Therapeutic treatment started using lasers more than 50 years ago but was mostly confined to using “hot lasers”, which involved using the technology for medical purposes such as cutting and cauterizing. In therapy and rehabilitation, another type of laser is used for purposes not related to thermal application of the device. Cold laser, or low-level laser treatment, does not heat up tissues that it is applied to. The wavelength of cold laser is set in such a way that the patient will not feel anything since there is no increase in temperature during treatment.
Tissue repair, healing, and growth are the main focus of cold laser, and its non-invasive nature makes it ideal for dramatically minimizing inflammation and pain while allowing faster healing. The device is placed directly over the affected area, wherein it stimulates repair through photochemical reactions, making it useful for joint injuries, which are hard to access using usual therapy procedures.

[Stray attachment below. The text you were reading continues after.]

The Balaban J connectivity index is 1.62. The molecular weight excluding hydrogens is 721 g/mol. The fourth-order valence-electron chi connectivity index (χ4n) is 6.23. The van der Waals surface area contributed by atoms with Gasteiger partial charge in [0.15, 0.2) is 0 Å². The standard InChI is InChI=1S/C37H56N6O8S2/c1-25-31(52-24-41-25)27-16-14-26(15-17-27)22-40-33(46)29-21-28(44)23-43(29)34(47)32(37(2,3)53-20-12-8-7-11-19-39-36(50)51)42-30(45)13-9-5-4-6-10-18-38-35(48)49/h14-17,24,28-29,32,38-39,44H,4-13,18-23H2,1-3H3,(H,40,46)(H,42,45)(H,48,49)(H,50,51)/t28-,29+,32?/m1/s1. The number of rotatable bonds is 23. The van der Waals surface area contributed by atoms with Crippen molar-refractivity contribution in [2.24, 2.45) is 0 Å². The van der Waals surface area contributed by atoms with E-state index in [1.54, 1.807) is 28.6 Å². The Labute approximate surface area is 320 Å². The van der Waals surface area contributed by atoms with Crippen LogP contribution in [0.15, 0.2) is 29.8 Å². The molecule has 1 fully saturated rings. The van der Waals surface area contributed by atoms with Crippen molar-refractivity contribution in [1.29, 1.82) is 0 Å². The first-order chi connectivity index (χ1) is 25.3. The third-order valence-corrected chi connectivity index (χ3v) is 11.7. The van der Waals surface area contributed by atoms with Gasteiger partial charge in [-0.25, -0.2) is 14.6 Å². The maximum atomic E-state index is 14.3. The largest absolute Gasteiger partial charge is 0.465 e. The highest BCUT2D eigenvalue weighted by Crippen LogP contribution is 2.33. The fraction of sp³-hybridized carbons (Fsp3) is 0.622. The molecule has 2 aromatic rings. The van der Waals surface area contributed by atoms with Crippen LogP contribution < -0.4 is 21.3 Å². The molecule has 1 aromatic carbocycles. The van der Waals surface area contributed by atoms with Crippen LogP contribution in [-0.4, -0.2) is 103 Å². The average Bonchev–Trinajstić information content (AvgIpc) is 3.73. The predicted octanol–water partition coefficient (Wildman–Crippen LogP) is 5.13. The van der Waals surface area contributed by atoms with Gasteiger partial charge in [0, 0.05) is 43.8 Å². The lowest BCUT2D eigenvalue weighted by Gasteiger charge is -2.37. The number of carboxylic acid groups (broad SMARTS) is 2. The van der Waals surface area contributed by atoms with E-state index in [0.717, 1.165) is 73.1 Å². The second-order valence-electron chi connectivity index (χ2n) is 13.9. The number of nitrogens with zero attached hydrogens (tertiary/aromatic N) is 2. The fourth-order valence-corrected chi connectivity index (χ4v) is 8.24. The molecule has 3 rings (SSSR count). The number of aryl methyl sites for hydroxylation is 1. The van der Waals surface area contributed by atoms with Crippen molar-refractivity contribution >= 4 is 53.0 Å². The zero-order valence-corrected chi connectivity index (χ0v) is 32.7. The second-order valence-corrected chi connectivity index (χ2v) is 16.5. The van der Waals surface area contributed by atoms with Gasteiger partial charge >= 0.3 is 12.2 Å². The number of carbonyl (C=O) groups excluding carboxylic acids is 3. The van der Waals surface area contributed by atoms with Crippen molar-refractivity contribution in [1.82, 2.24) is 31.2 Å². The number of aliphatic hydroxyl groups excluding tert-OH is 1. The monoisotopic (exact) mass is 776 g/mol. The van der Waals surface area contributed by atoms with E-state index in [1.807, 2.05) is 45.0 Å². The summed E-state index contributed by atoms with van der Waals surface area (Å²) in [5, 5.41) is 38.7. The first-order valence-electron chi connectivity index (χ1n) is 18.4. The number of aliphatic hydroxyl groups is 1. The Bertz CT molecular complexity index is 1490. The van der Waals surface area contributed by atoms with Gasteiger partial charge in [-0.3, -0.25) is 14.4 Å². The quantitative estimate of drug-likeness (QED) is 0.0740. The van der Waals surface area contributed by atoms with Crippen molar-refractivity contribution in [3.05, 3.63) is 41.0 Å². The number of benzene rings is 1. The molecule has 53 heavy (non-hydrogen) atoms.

Wound healing is another benefit of using cold laser since it allows increases in circulation over the treated area. Multiple sessions of treatment will be required in this case, and the duration of therapy will be based on the extent of injury and response of the patient to the cold laser.
Cold laser can be incorporated into a rehabilitation program in adjunct to manipulation, exercises, and other modalities to comprise a comprehensive healing program.
Some conditions that can be treated using a cold laser are:
- Carpal Tunnel Syndrome
- Plantar Fasciitis
- Low Back or Neck Pain
- Sprains or Strains
- Disc Problems
- Ligament Injuries
- Muscle Injuries or Disorders